Finally, we assessed the Chinese data for the second issue (possible urban-related warming). This is difficult in China, as there are few specifically designated rural sites. Instead, we used SST data from the seas to the east of China, as we can guarantee that these data are unaffected by urban-related warming. We admit that SST is a poor surrogate for a “rural” network and, a priori, expect the land data sets to warm with respect to the SST series. We show trends of temperature by season for three different periods (1951-2004, 1954-1983 and 1981-2004). The two land series do warm relative to the SST over the periods from 1951 and 1954, but this mostly occurs during the mid-1970s. Over the most recent period (1981-2004), when economic development and growth have been most rapid, the SST series warms very slightly relative to the two “China” land series. Taking the annual data for the longest period (1951-2004) implies a relative warming of the land relative to the SST series of about 0.1°C decade-1 in agreement with the recent Ren et al.  study. Allowing for this urban-related warming component (in CRUTEM3v) still leaves a warming over China of 0.81°C over the 1951-2004 period and 1.13°C between 1981 and 2004.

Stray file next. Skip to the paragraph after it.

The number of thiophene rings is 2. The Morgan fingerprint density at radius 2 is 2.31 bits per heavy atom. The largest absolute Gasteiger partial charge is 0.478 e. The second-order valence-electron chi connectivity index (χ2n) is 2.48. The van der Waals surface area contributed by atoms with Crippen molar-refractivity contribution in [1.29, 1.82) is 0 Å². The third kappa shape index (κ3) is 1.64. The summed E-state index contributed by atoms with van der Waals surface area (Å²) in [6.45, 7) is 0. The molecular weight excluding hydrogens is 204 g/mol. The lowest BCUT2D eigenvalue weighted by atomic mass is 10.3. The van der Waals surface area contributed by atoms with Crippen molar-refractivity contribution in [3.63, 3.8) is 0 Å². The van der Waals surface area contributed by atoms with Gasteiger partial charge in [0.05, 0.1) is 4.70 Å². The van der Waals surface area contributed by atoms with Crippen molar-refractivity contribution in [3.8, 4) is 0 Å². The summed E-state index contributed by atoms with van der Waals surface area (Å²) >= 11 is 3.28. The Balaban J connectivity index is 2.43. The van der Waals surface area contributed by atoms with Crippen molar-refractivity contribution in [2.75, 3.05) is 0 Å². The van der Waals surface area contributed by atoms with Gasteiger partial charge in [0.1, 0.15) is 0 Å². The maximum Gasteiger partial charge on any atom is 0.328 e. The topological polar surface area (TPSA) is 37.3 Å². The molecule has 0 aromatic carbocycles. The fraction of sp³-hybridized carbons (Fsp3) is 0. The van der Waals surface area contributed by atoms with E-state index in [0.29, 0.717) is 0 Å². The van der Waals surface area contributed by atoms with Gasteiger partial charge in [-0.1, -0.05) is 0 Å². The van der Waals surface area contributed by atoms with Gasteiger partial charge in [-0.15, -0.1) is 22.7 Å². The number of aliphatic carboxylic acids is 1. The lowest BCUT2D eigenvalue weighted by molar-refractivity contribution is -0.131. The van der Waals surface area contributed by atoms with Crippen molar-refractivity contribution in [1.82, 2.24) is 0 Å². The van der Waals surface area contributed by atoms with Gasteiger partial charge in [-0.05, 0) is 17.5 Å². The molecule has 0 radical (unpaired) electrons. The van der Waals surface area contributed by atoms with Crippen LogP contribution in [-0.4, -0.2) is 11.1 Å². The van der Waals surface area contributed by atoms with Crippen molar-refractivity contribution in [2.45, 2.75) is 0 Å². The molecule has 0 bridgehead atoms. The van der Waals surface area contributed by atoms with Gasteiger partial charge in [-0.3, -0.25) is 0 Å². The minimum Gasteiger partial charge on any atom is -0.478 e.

This paper bends over backwards to argue for the retention of general warming over China, despite finding evidence that landscape change (in this case, urbanization) alters long term trends. What is really surprising and disappointing, is that the authors chose to ignore the range of issues with the surface temperature data set that we have presented in several papers; for example